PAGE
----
Lindsey Adelman’s first client was Donatella Versace—sort of.
Adelman, who had partnered with fellow lighting designer David Weeks on buzzy-but-underground studio Butter early in her career, took two years off in the mid-aughts to focus on motherhood. When she returned in 2006, it was under her own name, to do a one-off project for a housing development in Brooklyn. The result was the now-iconic, then-unknown Branching Bubble chandelier. It attracted just enough attention at the time for Adelman to take the piece to ICFF, and there, on a creative whim, she imagined Versace as her client—a thought experiment that manifested as a gold-plated version of the chandelier.
When Adelman opened the shipment, she was—unpleasantly—shocked by the sheer glitz of it. “Was I having a margarita when I made that decision?” she says, laughing, to host Dennis Scully on the latest episode of The Business of Home Podcast. “What was I thinking? People are going to hate this!” In fact, people loved it. And though they mostly ordered the Branching Bubble in nickel or brass as opposed to 24-karat gold, it was a smash hit—the first of many—and it launched Adelman’s career. Today, she counts dozens of top designers, as well as celebrities like Gwyneth Paltrow, as her enthusiastic patrons.
Adelman is a deep believer in the power of instinct, play and humor. Originally an English major, she worked in the editorial department of the Smithsonian museum after college before realizing that the people developing the exhibits were having more fun building them than she was writing about them. Almost on a whim, she applied to RISD, knowing little more than that it was a place where people learned to work with their hands.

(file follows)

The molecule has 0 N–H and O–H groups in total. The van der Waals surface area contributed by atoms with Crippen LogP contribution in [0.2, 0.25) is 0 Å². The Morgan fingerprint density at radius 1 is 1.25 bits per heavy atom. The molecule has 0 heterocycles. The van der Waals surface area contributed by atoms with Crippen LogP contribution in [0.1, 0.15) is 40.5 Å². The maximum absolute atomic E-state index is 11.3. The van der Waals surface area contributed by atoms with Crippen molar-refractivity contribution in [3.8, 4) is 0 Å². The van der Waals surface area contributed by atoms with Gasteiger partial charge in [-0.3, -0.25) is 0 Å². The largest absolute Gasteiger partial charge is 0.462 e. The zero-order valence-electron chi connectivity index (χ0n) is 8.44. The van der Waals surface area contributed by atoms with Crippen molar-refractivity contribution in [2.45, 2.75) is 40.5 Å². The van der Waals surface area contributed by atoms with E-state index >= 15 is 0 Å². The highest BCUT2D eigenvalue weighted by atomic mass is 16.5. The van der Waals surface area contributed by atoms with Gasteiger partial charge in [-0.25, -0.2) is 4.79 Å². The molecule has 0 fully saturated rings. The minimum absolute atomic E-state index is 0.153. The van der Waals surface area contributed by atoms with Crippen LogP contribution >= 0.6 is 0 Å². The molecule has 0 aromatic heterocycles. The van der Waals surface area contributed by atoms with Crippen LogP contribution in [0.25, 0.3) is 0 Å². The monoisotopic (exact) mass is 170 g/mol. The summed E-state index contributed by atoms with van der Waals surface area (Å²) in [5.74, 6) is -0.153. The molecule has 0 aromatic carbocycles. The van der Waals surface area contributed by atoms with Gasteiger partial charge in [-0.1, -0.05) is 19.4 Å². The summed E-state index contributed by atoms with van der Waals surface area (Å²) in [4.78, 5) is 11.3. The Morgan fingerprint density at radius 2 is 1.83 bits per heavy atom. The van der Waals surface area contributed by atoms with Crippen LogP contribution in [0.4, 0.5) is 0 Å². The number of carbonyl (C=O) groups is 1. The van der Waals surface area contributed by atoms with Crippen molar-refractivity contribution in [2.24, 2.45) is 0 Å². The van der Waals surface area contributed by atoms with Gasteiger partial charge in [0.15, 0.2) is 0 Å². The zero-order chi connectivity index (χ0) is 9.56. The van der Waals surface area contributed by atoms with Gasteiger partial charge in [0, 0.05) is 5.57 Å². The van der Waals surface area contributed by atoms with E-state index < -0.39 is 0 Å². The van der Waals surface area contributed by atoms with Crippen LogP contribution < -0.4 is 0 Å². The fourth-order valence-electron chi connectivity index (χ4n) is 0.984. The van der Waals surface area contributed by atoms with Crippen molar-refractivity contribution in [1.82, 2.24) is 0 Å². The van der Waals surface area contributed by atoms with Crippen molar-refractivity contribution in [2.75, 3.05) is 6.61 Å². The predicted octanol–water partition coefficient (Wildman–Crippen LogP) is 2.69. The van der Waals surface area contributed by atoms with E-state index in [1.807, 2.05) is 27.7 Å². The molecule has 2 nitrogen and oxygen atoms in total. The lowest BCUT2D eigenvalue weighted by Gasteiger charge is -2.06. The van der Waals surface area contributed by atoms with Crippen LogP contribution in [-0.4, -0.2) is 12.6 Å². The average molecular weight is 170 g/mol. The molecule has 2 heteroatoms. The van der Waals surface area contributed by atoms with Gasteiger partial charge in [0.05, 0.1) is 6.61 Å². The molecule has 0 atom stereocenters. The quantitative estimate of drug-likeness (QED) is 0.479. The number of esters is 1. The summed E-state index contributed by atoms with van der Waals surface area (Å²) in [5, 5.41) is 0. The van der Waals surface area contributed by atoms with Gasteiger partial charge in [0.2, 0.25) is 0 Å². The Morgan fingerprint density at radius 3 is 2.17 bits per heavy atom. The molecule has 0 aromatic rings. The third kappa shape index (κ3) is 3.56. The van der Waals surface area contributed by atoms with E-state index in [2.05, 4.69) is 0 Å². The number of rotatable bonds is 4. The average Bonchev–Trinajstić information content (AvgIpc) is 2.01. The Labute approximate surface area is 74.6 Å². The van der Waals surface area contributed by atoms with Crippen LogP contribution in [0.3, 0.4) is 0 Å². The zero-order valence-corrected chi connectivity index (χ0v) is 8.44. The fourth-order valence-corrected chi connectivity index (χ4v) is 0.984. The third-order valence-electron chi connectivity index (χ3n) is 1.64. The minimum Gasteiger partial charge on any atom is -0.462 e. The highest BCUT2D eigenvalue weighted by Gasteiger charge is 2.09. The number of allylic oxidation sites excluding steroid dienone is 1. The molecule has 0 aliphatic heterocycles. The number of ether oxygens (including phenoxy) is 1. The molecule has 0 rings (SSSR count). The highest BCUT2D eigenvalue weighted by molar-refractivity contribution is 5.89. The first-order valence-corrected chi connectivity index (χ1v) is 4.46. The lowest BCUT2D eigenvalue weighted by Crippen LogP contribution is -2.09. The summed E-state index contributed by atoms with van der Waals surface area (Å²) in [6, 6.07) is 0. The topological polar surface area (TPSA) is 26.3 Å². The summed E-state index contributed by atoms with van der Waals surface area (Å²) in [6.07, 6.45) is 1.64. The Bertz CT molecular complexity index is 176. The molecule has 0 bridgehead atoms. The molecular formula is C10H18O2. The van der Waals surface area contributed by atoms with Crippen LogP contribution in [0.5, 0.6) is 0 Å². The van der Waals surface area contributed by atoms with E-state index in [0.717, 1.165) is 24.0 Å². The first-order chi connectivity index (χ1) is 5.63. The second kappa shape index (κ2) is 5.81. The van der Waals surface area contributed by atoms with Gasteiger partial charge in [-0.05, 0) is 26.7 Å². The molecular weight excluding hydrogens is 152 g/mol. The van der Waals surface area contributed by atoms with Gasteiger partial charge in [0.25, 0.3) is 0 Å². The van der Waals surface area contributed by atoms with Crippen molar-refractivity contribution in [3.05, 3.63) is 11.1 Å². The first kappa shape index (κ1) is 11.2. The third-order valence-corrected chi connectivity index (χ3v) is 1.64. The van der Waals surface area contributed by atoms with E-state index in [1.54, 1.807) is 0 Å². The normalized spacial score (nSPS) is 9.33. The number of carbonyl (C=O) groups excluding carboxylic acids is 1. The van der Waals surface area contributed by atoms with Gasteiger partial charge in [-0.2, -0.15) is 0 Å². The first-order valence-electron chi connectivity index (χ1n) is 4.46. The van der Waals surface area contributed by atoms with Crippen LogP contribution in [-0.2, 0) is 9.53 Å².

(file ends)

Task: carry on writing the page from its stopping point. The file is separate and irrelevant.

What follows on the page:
“It really did change everything,” she says of earning a degree from the acclaimed design school. “I’m so glad that I followed that little instinct. … I think that’s such an important way to go through life. You can’t expect anybody else to really understand that or tell you it’s a good idea. … My friends and family love me, but no one would be like, ‘Yes! Risk everything!’”
On this episode of the podcast, Adelman discusses whether she thinks the industry is due for a slowdown, the power of Instagram and why designers need to keep one foot in the reality of commerce and the other firmly in the realm of whimsy. “To follow that little voice in your head that’s curious?” she says. “Those are definitely my favorite memories—and also the pivots of my life when I look back and I’m like, ‘Oh, wow! That took a turn for the better!’ It’s usually when it’s like, ‘Oh, it looks kind of fun over there.’”
Homepage image of Lindsey Adelman by Hans Neumann.